Policy brief: biodiversity and public health
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Biodiversity and Public Healthare closely related
Biodiversity impacts Public Health in various ways. First of all, biodiversity is safeguarding the quality of food, air, water, and providing resources for medicine (traditional or modern) as well as aiding stress reduction and management of cognitive resources, stimulating social ties and physical activity, and supporting development over the lifespan for those experiencing nature. Moreover the contribution of biodiversity to disaster mitigation (e.g. flooding or drought) and the control of the increasing threat of infectious diseases (in Belgium e.g. Hantavirus, Lyme and other tick-borne diseases; in Europe e.g. West Nile virus, Chikungunya, Leishmaniasis) is of utmost interest in terms of public health and cost to society. The large media coverage of a breakthrough in linking micro-organism diversity and human health, involving Belgian researchers, illustrates the societal relevance and interest in the topic. In addition, according to McMichael10,“Human population health should be the centra criterion, and is the best long-term indicator, of how we are managing the natural environment.” The 2001 – 2005 Millennium Ecosystem Assessment in collaboration with the World Health Organization, dedicated a full report6 to the relation between ecosystems/biodiversity and human health. Public Health is also one of the priority societal challenges identified in the European “Horizon 2020” strategy11 for research and innovation.
Biodiversity and Public Healthin Belgium: an emerging field of interest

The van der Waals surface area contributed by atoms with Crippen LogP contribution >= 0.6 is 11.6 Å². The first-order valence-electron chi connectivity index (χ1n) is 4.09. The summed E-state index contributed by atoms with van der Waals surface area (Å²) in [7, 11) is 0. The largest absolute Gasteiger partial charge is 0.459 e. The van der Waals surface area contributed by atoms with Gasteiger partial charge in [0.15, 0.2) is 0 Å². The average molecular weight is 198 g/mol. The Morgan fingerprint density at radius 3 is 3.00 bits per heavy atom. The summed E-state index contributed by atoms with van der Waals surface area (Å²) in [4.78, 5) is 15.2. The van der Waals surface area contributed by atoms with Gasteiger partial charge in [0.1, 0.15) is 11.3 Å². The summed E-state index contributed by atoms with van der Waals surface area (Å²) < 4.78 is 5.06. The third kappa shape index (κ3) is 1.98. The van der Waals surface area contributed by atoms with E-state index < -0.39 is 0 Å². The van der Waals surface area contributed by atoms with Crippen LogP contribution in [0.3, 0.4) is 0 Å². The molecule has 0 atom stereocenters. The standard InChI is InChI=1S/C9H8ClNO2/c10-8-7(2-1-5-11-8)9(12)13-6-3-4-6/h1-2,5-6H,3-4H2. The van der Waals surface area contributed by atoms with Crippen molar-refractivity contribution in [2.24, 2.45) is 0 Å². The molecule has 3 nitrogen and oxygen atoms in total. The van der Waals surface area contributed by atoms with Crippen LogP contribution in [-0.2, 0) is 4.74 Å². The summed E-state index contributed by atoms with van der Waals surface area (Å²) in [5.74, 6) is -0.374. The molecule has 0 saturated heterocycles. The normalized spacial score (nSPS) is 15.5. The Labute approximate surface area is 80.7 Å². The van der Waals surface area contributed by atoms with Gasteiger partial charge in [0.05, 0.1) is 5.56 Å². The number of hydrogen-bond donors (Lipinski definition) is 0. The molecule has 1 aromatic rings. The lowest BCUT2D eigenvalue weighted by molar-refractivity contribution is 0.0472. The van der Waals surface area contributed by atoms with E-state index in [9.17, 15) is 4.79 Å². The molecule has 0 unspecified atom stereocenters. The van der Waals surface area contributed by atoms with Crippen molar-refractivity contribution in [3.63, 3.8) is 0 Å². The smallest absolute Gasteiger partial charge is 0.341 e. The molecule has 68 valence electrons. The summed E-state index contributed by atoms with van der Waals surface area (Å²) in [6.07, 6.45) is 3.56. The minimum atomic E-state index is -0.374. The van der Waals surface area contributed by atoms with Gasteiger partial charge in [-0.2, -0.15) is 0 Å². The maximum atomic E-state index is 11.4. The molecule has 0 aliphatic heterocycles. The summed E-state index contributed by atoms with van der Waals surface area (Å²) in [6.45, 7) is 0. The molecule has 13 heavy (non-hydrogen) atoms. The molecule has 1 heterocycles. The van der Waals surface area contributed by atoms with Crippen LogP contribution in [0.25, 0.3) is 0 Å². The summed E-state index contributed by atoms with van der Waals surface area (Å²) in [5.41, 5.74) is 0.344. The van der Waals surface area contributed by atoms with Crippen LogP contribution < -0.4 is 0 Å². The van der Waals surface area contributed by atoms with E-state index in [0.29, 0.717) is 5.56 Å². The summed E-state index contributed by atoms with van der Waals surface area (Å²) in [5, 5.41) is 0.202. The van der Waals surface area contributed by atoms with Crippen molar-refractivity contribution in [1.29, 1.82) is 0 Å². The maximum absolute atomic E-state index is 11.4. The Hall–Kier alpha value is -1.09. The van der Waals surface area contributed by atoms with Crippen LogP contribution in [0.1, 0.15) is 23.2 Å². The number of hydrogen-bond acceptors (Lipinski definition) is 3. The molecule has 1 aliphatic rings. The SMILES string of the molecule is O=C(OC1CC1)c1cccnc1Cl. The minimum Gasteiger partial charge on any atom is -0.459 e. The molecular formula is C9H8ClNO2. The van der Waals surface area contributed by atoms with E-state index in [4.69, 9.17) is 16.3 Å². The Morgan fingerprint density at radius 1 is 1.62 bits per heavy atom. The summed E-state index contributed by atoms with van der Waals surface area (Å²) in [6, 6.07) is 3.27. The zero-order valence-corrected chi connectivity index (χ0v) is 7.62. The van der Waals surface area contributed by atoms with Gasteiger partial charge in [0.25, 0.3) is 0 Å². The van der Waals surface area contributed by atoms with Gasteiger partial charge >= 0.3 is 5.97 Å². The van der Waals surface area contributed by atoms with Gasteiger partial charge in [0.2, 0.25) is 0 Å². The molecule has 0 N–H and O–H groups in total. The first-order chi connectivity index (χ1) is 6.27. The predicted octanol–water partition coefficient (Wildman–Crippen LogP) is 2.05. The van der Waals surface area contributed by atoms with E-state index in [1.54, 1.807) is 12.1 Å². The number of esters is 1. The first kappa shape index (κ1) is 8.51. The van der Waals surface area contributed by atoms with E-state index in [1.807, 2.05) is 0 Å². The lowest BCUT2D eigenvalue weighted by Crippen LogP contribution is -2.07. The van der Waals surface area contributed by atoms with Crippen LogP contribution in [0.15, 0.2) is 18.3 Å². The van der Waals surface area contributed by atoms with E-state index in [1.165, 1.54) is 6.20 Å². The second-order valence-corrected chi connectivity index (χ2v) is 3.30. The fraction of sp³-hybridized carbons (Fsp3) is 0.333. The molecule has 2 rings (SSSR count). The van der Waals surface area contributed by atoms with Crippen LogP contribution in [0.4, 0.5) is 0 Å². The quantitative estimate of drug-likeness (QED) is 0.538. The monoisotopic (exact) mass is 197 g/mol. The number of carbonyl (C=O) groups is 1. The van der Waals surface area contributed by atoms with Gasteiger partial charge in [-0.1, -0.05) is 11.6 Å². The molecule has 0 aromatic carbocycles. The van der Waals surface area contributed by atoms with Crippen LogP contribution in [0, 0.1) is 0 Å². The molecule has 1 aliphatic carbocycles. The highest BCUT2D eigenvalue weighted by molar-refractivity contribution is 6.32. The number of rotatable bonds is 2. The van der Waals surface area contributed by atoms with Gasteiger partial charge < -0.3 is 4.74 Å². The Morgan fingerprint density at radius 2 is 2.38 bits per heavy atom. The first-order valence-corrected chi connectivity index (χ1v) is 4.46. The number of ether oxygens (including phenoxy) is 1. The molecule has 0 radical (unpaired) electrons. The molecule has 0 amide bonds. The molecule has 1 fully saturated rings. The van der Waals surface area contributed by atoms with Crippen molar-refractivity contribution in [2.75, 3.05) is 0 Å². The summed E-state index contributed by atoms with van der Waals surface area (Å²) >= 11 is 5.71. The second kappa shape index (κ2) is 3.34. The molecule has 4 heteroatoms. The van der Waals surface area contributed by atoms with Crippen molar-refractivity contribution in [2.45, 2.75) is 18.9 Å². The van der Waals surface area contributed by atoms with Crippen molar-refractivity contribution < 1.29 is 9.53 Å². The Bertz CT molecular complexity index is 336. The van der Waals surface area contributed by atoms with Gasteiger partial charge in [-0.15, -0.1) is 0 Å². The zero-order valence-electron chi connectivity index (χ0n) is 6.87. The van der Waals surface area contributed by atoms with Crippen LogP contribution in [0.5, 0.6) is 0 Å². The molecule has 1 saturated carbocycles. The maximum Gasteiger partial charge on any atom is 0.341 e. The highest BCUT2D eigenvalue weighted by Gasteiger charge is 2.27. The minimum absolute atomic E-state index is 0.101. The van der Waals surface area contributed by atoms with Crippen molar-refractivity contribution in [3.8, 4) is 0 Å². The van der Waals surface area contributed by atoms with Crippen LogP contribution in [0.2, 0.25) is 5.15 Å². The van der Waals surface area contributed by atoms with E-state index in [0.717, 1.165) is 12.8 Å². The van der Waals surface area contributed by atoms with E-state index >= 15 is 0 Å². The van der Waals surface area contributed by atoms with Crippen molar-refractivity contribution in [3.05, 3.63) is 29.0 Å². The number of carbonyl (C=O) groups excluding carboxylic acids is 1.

Research on the linkages between biodiversity and public health is an emerging issue that nevertheless has not received much concerted attention in Belgium to date. Considering that the issue attracts the interest of various scientific disciplines, including biodiversity, public health and social sciences, an interdisciplinary approach is called for. Promoting new linkages and collaboration amongst these disciplines, to propose appropriate new research ideas and topics is of priority interest. The expertise arising from such interdisciplinary research potentially has substantial added value for policy making. This will e.g. allow Belgium to live up to the Belgium Biodiversity Strategic12 aim of maximising the advantages for human health arising from biodiversity and expand the collaboration between the interested organisations / public services. To promote the integration of such expertise into relevant policy at different levels, a transdisciplinary approach is called for to ascertain the involvement of relevant stakeholders from different sectors of society in the development of a research agenda and projects.
On November 30th 2011, the Belgian Biodiversity Platform organized the first Belgian Biodiversity and Public Health13 conference. The meeting attracted 81 Belgian experts, 68% of whom were scientists (universities and governmental scientific institutes; health-, ecological- and social science), 16% represented policy interests (Federal, regions, provinces, cities; health-, environmental-, nature- and land planning policy), and the remainder comprised of consultants (policy advice, eco-therapy, education) and persons involved in NGOs (nature protection, landscape development, ecological life and gardening), or from media.
Discussions during the conference focused on priority scientific and policy challenges and resulted in the identification of several topical issues of priority interest. A general need for further capacity and network building was highlighted. This will require structural follow up of activities for science to adequately address societal challenges related to the Biodiversity and Public Health domain.